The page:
Third, when it comes to “breathing in the clean air of God’s abundant creation” as a necessary form of refueling, I only have to go into my backyard. Our house is located in a quiet neighbourhood on the edge of town. The trees across the back alley (not to mention our backyard neighbour’s glorious garden!) and the farmer’s field less than a block away are daily sources of joy and contemplation, play and rest. With a keen gardener for a husband, the space behind our house is growing all kinds of plants that nourish in more ways than only the bodily kind. How would I feel about a stay-cation if I lived in an apartment along a busy city street? How would I feel in a hospital bed or if I lived in a small room of a seniors’ care home, a sure possibility in the future? My soul would crave the green and the earth and the fresh air, essentials of life that would only be available by going away.
Fourth, I don’t need to “get away” from work in order to rest and re-energize. In fact, my pastoral ministry work seems to function like an artesian well of life and blessing and joy that never runs dry. I know well the danger of overworking and overextending oneself, but that is not what I am experiencing at the moment. While I have learnt to bathe my spirit in be-ing over doing, to welcome unscheduled days and open calendars, I am fortunate to engage in work that is meaningful and fruitful, joy-filled and energizing. Again, sad to say, but even this is a luxury. Many (most?) people find themselves in less than satisfying jobs with little prospects of further learning and growing and advancing themselves. That in itself drains rather than generates energy. Holidays away then become the much needed fueling station in order to supply the refreshment and energy that work fails to deliver.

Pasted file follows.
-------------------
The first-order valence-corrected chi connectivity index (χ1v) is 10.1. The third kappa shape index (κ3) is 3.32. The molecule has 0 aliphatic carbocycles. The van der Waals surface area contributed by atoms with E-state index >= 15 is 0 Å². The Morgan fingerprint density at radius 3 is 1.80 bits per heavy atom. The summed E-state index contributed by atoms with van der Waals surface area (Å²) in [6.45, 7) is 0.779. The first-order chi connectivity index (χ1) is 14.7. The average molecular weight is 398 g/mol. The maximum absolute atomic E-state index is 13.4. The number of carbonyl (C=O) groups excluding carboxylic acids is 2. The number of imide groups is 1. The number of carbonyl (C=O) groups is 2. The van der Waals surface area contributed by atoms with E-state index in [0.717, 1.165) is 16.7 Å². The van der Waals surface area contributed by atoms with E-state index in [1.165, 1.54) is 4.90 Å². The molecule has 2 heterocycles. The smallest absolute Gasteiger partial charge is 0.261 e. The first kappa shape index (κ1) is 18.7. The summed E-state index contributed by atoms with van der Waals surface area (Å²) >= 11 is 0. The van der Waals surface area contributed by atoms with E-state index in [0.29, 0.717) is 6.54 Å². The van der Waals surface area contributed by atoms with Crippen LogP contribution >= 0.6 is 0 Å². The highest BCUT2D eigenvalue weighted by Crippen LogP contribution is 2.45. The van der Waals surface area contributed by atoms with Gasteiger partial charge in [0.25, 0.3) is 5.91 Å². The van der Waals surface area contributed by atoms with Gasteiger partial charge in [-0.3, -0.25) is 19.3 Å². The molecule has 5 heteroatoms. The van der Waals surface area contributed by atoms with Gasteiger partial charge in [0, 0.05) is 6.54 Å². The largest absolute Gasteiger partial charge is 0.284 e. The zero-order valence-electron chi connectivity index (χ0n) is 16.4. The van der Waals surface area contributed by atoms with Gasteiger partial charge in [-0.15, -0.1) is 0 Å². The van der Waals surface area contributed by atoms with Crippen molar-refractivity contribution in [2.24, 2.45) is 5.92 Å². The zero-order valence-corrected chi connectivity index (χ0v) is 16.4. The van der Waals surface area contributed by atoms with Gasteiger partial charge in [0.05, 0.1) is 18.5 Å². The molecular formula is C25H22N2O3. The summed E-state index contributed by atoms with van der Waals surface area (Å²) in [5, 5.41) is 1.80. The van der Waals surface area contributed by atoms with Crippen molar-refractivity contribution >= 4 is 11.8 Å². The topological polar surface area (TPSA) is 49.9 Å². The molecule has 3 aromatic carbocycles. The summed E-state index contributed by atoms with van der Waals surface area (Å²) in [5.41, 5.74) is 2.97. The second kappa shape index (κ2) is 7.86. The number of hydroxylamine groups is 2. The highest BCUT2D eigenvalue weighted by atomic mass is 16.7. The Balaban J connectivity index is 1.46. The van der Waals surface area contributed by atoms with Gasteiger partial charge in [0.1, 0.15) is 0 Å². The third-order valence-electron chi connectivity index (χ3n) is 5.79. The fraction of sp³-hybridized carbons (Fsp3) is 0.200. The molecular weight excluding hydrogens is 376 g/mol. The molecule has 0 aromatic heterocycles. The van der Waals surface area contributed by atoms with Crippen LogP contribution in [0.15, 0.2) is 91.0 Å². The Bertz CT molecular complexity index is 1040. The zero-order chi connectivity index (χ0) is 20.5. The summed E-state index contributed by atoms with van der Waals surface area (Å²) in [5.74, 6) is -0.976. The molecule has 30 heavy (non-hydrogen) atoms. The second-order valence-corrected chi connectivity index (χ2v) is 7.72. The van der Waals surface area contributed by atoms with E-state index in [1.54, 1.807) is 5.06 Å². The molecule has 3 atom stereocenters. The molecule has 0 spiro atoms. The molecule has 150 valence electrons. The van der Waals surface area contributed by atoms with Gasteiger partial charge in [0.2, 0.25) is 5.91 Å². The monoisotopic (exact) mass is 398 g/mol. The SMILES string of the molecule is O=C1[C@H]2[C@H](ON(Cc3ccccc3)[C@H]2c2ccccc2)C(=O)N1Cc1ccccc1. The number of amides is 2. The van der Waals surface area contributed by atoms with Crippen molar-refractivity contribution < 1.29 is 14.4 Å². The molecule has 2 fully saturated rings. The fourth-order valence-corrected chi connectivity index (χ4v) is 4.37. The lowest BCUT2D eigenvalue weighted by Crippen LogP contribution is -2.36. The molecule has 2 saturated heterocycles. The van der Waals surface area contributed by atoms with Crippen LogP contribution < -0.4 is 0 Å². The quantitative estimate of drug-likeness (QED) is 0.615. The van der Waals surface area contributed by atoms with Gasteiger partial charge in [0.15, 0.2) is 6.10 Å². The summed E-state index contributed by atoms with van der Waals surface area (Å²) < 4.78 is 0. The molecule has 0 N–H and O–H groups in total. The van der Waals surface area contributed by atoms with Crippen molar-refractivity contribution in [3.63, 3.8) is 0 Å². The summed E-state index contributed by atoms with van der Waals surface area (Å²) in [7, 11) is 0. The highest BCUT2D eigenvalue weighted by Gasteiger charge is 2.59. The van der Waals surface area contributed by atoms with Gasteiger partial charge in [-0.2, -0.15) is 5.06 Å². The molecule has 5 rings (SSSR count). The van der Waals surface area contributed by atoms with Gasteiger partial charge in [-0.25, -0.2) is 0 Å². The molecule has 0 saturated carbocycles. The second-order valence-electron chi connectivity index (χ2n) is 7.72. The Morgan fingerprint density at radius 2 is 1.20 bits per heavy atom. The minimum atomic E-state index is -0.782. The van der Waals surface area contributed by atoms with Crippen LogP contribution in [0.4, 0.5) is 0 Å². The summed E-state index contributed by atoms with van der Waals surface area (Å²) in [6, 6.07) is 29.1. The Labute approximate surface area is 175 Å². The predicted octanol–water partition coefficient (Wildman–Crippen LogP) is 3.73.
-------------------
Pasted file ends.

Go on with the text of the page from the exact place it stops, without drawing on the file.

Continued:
The final factor which makes a stay-cation more attractive than a holiday away is of a rather different nature than the previous ones. I confess my mixed feelings about this, but I am living into a limiting physical ability (whoever said the “joys of aging”?!) which shows up in varying and sobering ways. It’s just plain easier to keep the sleep apnea machine set up at my own bedside, to nap on my own couch when the day is too strenuous and to deal with my creaking knees in familiar surroundings. It is a humbling experience to live into physical limitations with some grace and humour.
Writing this reflection followed an intriguing trajectory. At first I could only think of two factors that make a stay-cation desirable. The more I delved into this reflection, however, the more factors revealed themselves. The process of intentional reflecting bears fruit every time; who was it again who said “the unexamined life is not worth living“?
A healthy and re-energizing stay-cation indeed comes with a price-tag, one that should not be taken for granted. Resentfully staying home as the only option is not a stay-cation. In fact, stay-cations, while easy on the pocket-book, might be more costly in other ways if they are to provide the refreshment of mind and spirit we all need. They can only be rejuvenating holidays with the luxuries of privacy, stable and safe relational space, ready access to nature’s energy source, and life-giving work, while the sobering aging process adds a practical allure to staying home.
So I am counting abundant blessings in choosing a stay-cation, enjoying it immensely with thanks to God for so much goodness. Let these blessings never become a source of entitlement, pride or arrogance, O God. Rather, let me grow ever more mindful and compassionate towards those who deserve equal measures of these essential nutrients for the human spirit but are prevented from accessing these through no fault of their own. I pray that more and more people can say:
“Home, the spot of earth supremely blest,
A dearer, sweeter spot than all the rest.”
~ Robert Montgomery
“Stay, stay at home, my heart, and rest;
Home-keeping hearts are happiest.”
~ Henry W. Longfellow
Would you choose a stay-cation? Why or why not?